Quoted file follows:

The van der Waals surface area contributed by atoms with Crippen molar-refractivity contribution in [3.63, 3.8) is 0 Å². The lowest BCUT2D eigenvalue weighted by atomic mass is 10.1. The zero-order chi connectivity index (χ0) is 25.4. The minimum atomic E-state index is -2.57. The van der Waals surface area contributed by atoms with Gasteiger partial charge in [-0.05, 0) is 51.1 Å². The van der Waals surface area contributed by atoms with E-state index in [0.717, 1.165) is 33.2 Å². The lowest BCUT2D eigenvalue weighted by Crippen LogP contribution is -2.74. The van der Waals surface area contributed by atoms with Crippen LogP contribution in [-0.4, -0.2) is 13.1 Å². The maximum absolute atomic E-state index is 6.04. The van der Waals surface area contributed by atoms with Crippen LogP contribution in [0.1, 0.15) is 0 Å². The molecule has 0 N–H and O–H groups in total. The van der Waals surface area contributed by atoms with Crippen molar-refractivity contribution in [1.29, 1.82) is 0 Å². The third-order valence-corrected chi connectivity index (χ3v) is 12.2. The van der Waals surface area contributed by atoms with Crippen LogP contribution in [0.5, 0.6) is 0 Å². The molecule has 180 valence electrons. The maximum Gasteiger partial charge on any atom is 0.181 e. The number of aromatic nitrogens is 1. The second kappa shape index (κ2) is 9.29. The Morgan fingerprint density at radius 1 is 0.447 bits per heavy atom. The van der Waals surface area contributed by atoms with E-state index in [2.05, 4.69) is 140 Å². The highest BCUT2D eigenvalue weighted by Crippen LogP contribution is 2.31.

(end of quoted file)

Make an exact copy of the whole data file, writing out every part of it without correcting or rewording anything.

The van der Waals surface area contributed by atoms with Crippen molar-refractivity contribution in [3.63, 3.8) is 0 Å². The lowest BCUT2D eigenvalue weighted by atomic mass is 10.1. The zero-order chi connectivity index (χ0) is 25.4. The minimum atomic E-state index is -2.57. The van der Waals surface area contributed by atoms with Gasteiger partial charge in [-0.05, 0) is 51.1 Å². The van der Waals surface area contributed by atoms with E-state index in [0.717, 1.165) is 33.2 Å². The lowest BCUT2D eigenvalue weighted by Crippen LogP contribution is -2.74. The van der Waals surface area contributed by atoms with Crippen LogP contribution in [-0.4, -0.2) is 13.1 Å². The maximum absolute atomic E-state index is 6.04. The van der Waals surface area contributed by atoms with Crippen LogP contribution in [0.1, 0.15) is 0 Å². The molecule has 0 N–H and O–H groups in total. The van der Waals surface area contributed by atoms with Crippen molar-refractivity contribution in [1.29, 1.82) is 0 Å². The third-order valence-corrected chi connectivity index (χ3v) is 12.2. The van der Waals surface area contributed by atoms with Crippen LogP contribution in [0.5, 0.6) is 0 Å². The molecule has 180 valence electrons. The maximum Gasteiger partial charge on any atom is 0.181 e. The number of aromatic nitrogens is 1. The second kappa shape index (κ2) is 9.29. The Morgan fingerprint density at radius 1 is 0.447 bits per heavy atom. The van der Waals surface area contributed by atoms with E-state index in [2.05, 4.69) is 140 Å². The highest BCUT2D eigenvalue weighted by Crippen LogP contribution is 2.31.